The U.S. Requires an Updated Nuclear Triad and Advanced Communication Systems
Joint Chief makes the case for robust tools to defend the nation.
With Russia and China pursuing “rapid and comprehensive” nuclear weapon modernization efforts, instead of denuclearization, the United States must remain vigilant in its commitment to update its defensive tools to protect the nation, said Gen. David Goldfein, USAF, chief of staff of the Air Force.
The chief of staff spoke at the Mitchell Institute’s Strategic Deterrence Breakfast Series on June 26. He confirmed the necessity of the United States’ nuclear deterrence triad, the combination of intercontinental ballistic missiles (ICBMs), ballistic missile submarines and the aircraft bomber fleet, which serve as the backbone of our national security.
“As chief, when I contemplate and think about the Air Force the nation needs to accomplish these missions and our nuclear missions side-by-side with our joint teammates and our allies and partners, I always start with an assessment of the threat,” Gen. Goldfein stated.
Russia remains the most dangerous nuclear threat to the United States, the Joint Chief attested. And while the United States has continued to reduce its number of nuclear weapons, Russia, China and other countries “have moved in the opposite direction,” he stressed.
“We're not interested in pursuing a repeat of the Cold War, but we have to recognize that our adversaries have not reciprocated our commitment to reducing the potential role of nuclear weapons in war,” Gen. Goldfein noted.
Russia’s program, which started in 2006, is focusing on advancing their land and sea-based strategic missile forces, as well as their airborne cruise missiles designed to evade U.S. detection, the general emphasized.
“They've also doubled down on their lower-yield weapons, and they'll be close to completing the modernization of their triad by about 2020, which is about the time we will begin our journey,” he noted.
In addition, both Russia and China are taking “a more aggressive posture” in the Arctic region, especially along the Northern approaches to the United States and Canada. “And most concerning is the open declaration by Russian Chief of Defense [Valery Gerasimov] of their intent to use nuclear weapons early in any conflict,” Gen. Goldfein stated.
For the Air Force itself, the Joint Chief continued to argue for a larger service. “The force today is a third smaller than the force needed in 1991 to oust Iraq, a nonnuclear, middleweight country from Kuwait,” he noted. “I think this is one of the reasons that the Commission on the National Defense Strategy came to the conclusion that regardless of the operation or the location, the Air Force will be central to any operation. And that is why the secretary and I have continually stated and testified that the Air Force today is too small for what the nation is asking us to do.”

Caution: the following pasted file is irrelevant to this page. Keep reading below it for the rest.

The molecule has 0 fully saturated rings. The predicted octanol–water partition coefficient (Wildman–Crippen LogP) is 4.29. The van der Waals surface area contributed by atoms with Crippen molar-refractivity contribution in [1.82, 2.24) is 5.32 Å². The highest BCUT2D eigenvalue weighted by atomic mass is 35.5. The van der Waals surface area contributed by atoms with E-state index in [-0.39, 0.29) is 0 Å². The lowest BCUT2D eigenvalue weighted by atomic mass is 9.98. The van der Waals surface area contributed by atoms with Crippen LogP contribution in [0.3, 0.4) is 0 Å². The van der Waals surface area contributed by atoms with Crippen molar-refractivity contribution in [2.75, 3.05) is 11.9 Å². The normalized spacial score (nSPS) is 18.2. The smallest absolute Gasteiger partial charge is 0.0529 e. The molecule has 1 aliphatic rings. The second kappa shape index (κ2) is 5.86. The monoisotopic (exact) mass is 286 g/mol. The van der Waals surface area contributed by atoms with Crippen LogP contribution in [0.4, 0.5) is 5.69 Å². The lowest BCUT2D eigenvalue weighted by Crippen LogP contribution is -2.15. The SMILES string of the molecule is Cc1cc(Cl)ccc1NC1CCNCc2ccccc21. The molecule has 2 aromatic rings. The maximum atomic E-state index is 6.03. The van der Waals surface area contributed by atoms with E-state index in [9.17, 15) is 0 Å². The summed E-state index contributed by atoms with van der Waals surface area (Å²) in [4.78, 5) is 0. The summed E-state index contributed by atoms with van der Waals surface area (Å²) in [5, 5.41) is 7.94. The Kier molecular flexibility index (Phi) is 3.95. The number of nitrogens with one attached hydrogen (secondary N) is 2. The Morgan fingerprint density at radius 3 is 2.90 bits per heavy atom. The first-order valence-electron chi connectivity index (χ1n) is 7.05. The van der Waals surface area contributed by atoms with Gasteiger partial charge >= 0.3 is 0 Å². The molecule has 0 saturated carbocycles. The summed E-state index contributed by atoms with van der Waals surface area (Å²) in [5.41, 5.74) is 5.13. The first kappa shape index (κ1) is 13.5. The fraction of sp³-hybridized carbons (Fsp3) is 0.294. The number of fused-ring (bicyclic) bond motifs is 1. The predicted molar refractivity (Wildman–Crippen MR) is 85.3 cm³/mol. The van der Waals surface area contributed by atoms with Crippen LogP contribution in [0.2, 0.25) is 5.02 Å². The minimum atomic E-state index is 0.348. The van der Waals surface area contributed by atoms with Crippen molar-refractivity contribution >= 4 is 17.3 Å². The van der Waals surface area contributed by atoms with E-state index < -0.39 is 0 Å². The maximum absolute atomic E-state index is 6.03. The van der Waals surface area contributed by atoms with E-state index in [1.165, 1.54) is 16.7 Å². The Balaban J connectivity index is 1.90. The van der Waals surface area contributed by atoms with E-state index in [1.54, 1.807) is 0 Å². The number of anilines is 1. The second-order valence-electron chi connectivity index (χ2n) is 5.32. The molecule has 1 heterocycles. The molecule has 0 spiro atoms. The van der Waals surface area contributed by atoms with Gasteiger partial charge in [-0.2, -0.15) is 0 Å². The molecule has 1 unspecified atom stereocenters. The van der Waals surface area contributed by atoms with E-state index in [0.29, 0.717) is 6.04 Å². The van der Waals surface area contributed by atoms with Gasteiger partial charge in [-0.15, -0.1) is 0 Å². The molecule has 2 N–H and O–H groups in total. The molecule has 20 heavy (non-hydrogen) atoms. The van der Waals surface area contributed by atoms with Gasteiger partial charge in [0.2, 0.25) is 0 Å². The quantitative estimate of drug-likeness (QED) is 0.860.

In addition, the service will greatly rely on an updated nuclear command, control and communications system (NC3) to control any modernized components of the U.S. triad. The military stood up the Nuclear Command, Control and Communications Enterprise Center, or NEC, in April. Gen. John Hyten, commander of the U.S. Strategic Command, is the operational commander for the NEC, which is aimed at modernizing the situation monitoring, decision making, force direction, force management and planning for NC3, according to the Air Force.
“That was a very important step, so we have a single individual who is responsible for the overall architecture and pulling that together,” said Gen. Goldfein, commenting on Gen. Hyten’s role.
And while the Joint Chief was not able to provide any timelines as to the NEC’s next steps, he did speak of its importance. “The work that we're doing in connecting the force and building a network force across the services on the conventional side has got equal application to the nuclear command and control side,” Gen. Goldfein stated. “Because at the end of the day, what we need is a resilient, capable architecture that keeps the commander in chief connected.”
Gen. Goldfein added that the service will be looking to “significantly leverage the rapid and exciting expansion of commercial space,” including “bringing low-earth-orbit capabilities that allow us to have resilient pathways to communicate.”
And despite the Iranian downing of a key U.S. surveillance tool, a RQ-4A Global Hawk unmanned aircraft system, reportedly over the Strait of Hormuz, the military will continue to “fly where we need,” in international airspace, Gen. Goldfein noted.
“This is a conversation we can have in the South China Sea,” he said. “This is a conversation we can have anywhere in terms of international airspace. We will continue to protect those global commons for everyone, and we will operate where we need to operate. I don't see a significant change in capabilities there. At the end of the day, my job as a Joint Chief is to ensure that we are presenting executable options.”